In May 1801, Thomas Young did his famous double-slit experiment. Some light was fired at a sheet with two very thin slits with the intent of understanding whether light was made of particles or waves. The idea was that if light was made of particles, we'd see a different pattern at the other end of the sheet than if it was made of waves. This experiment eventually helped establish wave-particle duality -- the observation that particles like photons and electrons sometimes behave like particles, and at other times like waves.
When I learned about this experiment in physics class in school, I spent a lot of time thinking about what electrons really were. Were they particles? Or waves? Or did the conditions of the experiment cause them to transform from particles to waves? I pictured a tiny sphere hurtling towards the slits, then suddenly exploding and transforming itself into a wave.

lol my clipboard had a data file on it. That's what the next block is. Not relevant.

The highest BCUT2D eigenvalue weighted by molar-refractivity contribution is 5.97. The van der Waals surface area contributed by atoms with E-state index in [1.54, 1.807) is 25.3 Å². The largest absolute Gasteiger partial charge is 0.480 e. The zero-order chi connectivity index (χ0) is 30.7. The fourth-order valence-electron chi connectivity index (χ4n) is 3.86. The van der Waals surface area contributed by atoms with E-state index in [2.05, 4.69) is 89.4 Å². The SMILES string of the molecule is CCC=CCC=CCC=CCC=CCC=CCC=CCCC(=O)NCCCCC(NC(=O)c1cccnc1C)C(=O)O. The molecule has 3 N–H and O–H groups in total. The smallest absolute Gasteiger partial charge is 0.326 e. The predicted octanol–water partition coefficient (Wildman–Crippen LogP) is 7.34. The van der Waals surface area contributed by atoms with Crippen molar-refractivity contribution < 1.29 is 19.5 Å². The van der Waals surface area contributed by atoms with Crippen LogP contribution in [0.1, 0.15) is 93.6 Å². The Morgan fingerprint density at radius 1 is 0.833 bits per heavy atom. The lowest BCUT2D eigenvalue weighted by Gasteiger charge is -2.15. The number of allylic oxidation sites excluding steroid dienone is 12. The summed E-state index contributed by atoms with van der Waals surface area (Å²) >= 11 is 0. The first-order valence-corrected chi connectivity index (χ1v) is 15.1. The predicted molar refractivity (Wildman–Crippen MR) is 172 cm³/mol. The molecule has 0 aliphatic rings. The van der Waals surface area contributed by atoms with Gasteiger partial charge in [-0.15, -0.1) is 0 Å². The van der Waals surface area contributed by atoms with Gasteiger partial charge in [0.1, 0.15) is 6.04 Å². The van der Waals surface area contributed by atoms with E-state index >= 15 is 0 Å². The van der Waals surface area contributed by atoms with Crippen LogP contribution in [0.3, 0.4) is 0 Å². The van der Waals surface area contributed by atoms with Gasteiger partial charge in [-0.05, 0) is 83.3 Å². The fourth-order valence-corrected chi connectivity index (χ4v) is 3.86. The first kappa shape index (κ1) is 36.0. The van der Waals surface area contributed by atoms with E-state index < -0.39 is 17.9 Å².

It took me many years to grasp the real answer - electrons are neither particles nor waves. Particles and waves are models of behaviour of macroscopic entities, but they don't apply very well to the world of subatomic particles. An electron is a thing that seems to sometimes behave like a macroscopic particle, and sometimes like a macroscopic wave. In reality it's neither -- the true nature of an electron is something that the human brain, living in the macroscopic world, is incapable of visualizing.